Power Punch II‘s development history is an interesting tale. Riding on the heels of its successful Mike Tyson’s Punch-Out!!, Nintendo decided to begin working on a sequel with the help of a development company named Beam Software. Things started going downhill before it even got started. Mike Tyson, the poster boy for the series, was facing trial for rape accusations. That served as a problem, for this upcoming game was to star him again, and this time, players were actually going to control him. To not raise controversy, Beam Software had replaced Mike Tyson with the look-a-like Mark Tyler, who wore pink short to differentiate him from his obvious inspiration. It didn’t stop there: As the game continued in development, Nintendo disapproved of the its terrible quality and dropped the contract, leaving another company to publish it. That dubious honor would go to American Softworks Corp. The original title was going to be Punch-Out!! 2, but since Nintendo of course kept the rights to the name, it was given the confusing title Power Punch II (there actually is no Power Punch part one).
So here you are, as Mark Tyler, the Greatest Boxer Ever. So great that humans can’t even touch you. Mark Tyler is so cocky, he says he’ll except any challenge form anywhere and anyone. Some aliens catch word of this and challenge him to an intergalactic boxing championship of epic proportions. Mark Tyler accepts this otherworldly challenge and prepares for the fight. With such an intriguing story, how could Nintendo pass this game up?!? If the story wasn’t enough to make you vomit in disgust, the rest of the game will. Before each fight, you can go and train, which is strongly recommended, or you will lose no matter what. Good luck however on figuring out what exactly to do in training. Correctly mastering the training segments will power you up for the next match, and my word, will you need it if you plan on seeing this game to the end (not recommended).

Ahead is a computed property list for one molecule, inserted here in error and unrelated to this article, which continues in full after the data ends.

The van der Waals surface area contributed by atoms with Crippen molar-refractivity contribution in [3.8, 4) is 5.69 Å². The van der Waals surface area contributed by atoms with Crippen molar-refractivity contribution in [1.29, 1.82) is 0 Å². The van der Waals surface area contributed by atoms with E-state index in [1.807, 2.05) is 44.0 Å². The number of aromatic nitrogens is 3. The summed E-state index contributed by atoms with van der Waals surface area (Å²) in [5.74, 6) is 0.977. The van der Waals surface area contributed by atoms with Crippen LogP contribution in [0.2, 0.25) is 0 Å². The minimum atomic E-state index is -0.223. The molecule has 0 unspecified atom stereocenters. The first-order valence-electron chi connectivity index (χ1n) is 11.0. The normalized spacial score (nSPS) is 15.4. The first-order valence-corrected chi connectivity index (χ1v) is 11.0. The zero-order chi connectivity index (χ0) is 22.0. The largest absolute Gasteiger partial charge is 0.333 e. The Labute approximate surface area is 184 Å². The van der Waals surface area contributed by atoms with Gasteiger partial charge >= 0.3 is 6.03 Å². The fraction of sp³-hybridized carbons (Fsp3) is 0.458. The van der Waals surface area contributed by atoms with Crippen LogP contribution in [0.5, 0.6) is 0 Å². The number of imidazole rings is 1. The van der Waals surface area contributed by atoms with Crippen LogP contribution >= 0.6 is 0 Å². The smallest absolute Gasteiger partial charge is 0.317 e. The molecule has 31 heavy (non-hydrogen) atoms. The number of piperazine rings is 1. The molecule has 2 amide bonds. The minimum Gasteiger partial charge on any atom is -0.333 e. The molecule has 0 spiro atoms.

The actual fighting scenes are about the equivalent of someone spitting in your face. For starters, the essence of the Punch-Out!! gameplay is entirely removed – there’s no counterattacking, and thus, no real strategy. It’s just punching, dodging, and more punching. The computer-controlled combatants are grossly overpowered and always command the fight. They have an overwhelming reach and they back up to dodge your attacks. That would be just fine, if only you could do the same thing. You can only move left and right. That’s not even a sidestep like the usual Punch-Out!! norm, but just slowly inching either left or right. While the opponent is able to dance all over the place, you are stuck on a single plane. Want to give your opponent a swift uppercut? Go ahead. Oh wait, he moved back one inch, making you miss entirely. Another horrific downfall of this game during the fights is the sheer power of your opponents. They can attack you with quick jabs that quickly reduce life gauge, while it takes 20 jabs of your own to bring the enemies’ life gauge down even one notch. Turns out the aliens are better than Mark Tyler.
From a technical stand point, the game is mediocre at best. It would have had decent graphics for 1986, but this game wasn’t released in 1986. It was released in 1992. Every single character is remarkably ugly. Things don’t fare much better in the sound department, either. As a whole, the game walks a line between boring and massively frustrating. It’s like in the same league as Strider Returns: Journey From Darkness, as far as piss poor “sequels” go. It’s no wonder Nintendo decided not to publish this. A beta ROM that still features Mike Tyson was released on the internet in 2009, for those who are curious.